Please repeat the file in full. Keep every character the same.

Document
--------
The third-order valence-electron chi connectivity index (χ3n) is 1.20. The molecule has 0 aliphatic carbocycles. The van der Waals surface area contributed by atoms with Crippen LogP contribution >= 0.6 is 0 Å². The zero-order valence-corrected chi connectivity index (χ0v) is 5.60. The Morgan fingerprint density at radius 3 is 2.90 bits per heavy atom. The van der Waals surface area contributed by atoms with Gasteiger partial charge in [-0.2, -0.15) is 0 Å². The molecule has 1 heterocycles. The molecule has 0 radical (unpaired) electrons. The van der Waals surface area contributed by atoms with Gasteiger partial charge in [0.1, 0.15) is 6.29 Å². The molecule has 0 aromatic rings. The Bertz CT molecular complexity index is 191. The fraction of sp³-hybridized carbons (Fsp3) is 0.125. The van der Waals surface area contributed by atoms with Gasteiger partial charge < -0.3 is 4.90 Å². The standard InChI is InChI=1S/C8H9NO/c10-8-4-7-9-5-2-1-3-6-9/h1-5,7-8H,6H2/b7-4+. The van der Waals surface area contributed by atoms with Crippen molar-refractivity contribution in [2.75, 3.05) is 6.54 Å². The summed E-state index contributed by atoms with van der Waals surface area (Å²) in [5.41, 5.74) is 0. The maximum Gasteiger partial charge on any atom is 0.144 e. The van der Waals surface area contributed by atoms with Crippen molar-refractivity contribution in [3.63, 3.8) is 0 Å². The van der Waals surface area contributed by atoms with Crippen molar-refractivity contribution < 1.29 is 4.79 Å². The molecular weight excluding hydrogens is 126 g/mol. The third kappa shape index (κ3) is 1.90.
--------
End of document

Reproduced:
The third-order valence-electron chi connectivity index (χ3n) is 1.20. The molecule has 0 aliphatic carbocycles. The van der Waals surface area contributed by atoms with Crippen LogP contribution >= 0.6 is 0 Å². The zero-order valence-corrected chi connectivity index (χ0v) is 5.60. The Morgan fingerprint density at radius 3 is 2.90 bits per heavy atom. The van der Waals surface area contributed by atoms with Gasteiger partial charge in [-0.2, -0.15) is 0 Å². The molecule has 1 heterocycles. The molecule has 0 radical (unpaired) electrons. The van der Waals surface area contributed by atoms with Gasteiger partial charge in [0.1, 0.15) is 6.29 Å². The molecule has 0 aromatic rings. The Bertz CT molecular complexity index is 191. The fraction of sp³-hybridized carbons (Fsp3) is 0.125. The van der Waals surface area contributed by atoms with Gasteiger partial charge < -0.3 is 4.90 Å². The standard InChI is InChI=1S/C8H9NO/c10-8-4-7-9-5-2-1-3-6-9/h1-5,7-8H,6H2/b7-4+. The van der Waals surface area contributed by atoms with Crippen molar-refractivity contribution in [2.75, 3.05) is 6.54 Å². The summed E-state index contributed by atoms with van der Waals surface area (Å²) in [5.41, 5.74) is 0. The maximum Gasteiger partial charge on any atom is 0.144 e. The van der Waals surface area contributed by atoms with Crippen molar-refractivity contribution in [3.63, 3.8) is 0 Å². The van der Waals surface area contributed by atoms with Crippen molar-refractivity contribution < 1.29 is 4.79 Å². The molecular weight excluding hydrogens is 126 g/mol. The third kappa shape index (κ3) is 1.90.